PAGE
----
Tourism is a major industry in Utah, as it is well known for its year-round outdoor recreational activities.. With five national parks, Utah has the third most national parks of any state after Alaska and California. In addition, Utah features seven national monuments, two national recreation areas, six national forests, numerous state parks and monuments. Utah is well known for its winter activities and has seen an increase in tourism since the 2002 Winter Olympics. Beginning in 1939, with the establishment of Alta Ski Area, Utah's skiing has become world-renowned. Park City is home to the United States Ski Team. Utah's ski resorts are located in northern Utah near Salt Lake City, Park City and Provo. In 2008, for a second year in a row, Deer Valley, in Park City, was ranked the top ski resort in North America by more than 20,000 subscribers of Ski Magazine. In addition to having prime snow conditions and world-class amenities, Northern Utah's ski resorts are well liked among tourists for their convenience and proximity to a large city and International Airport, as well as the close proximity to other ski resorts, allowing skiers the ability to ski at multiple locations in one day.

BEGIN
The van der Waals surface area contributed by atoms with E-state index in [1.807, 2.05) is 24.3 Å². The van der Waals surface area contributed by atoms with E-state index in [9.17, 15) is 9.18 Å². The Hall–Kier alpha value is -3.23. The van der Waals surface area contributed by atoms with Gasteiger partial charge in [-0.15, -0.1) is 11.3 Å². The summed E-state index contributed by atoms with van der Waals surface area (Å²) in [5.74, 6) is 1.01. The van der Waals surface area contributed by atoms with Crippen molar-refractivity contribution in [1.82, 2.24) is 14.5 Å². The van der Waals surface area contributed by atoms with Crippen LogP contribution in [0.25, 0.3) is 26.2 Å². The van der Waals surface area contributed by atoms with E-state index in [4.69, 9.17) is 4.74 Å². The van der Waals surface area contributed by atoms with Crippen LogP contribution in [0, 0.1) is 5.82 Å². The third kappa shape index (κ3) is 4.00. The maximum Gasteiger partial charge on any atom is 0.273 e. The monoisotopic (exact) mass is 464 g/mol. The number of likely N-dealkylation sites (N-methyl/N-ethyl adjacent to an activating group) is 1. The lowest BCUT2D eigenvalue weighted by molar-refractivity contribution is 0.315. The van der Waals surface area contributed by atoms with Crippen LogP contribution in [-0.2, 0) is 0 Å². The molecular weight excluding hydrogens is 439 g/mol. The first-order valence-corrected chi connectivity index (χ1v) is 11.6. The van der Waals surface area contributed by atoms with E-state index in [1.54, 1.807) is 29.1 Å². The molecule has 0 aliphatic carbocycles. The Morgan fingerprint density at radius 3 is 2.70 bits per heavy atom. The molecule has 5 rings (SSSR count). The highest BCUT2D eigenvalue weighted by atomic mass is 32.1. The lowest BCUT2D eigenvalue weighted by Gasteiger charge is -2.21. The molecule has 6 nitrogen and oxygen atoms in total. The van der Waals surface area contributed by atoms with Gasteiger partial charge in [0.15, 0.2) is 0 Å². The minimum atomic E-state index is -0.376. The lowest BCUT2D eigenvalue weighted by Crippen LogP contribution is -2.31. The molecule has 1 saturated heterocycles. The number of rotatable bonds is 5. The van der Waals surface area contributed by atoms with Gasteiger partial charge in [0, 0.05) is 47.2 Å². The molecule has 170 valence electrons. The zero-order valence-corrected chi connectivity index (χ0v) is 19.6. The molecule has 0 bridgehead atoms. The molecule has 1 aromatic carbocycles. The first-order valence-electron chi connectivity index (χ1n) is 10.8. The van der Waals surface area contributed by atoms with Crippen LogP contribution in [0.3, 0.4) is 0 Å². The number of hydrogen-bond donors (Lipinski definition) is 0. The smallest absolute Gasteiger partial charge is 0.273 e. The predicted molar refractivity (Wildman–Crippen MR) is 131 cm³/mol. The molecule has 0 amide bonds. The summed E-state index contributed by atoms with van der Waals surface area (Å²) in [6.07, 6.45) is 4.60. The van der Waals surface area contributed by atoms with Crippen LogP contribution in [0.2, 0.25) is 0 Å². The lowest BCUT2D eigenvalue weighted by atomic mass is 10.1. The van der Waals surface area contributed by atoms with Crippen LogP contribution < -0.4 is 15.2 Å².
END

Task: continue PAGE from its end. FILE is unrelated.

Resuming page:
In Southern Utah, Brian Head Ski Resort is located in the mountains near Cedar City and Eagle Point Resort is located 19 miles east of Beaver, Utah on Utah State Highway 153. The 2002 Winter Olympics were celebrated in Utah and offered a great boon to the economy of the state. Several facilities were built to accommodate the influx of tourism that accompanied and lingered after the Olympics. Former Olympic venues including Utah Olympic Park and Utah Olympic Oval are still in operation for training and competition and allows the public to participate in numerous activities including ski jumping and speed skating. Utah features many cultural attractions such as Temple Square in Salt Lake, the Sundance Film Festival in Park City, the Utah Shakespearean Festival in Cedar City. Other attractions include Monument Valley, the Great Salt Lake, the Bonneville Salt Flats, Lake Powell. Beginning in the late 19th century with the state's mining boom, companies attracted large numbers of immigrants with job opportunities.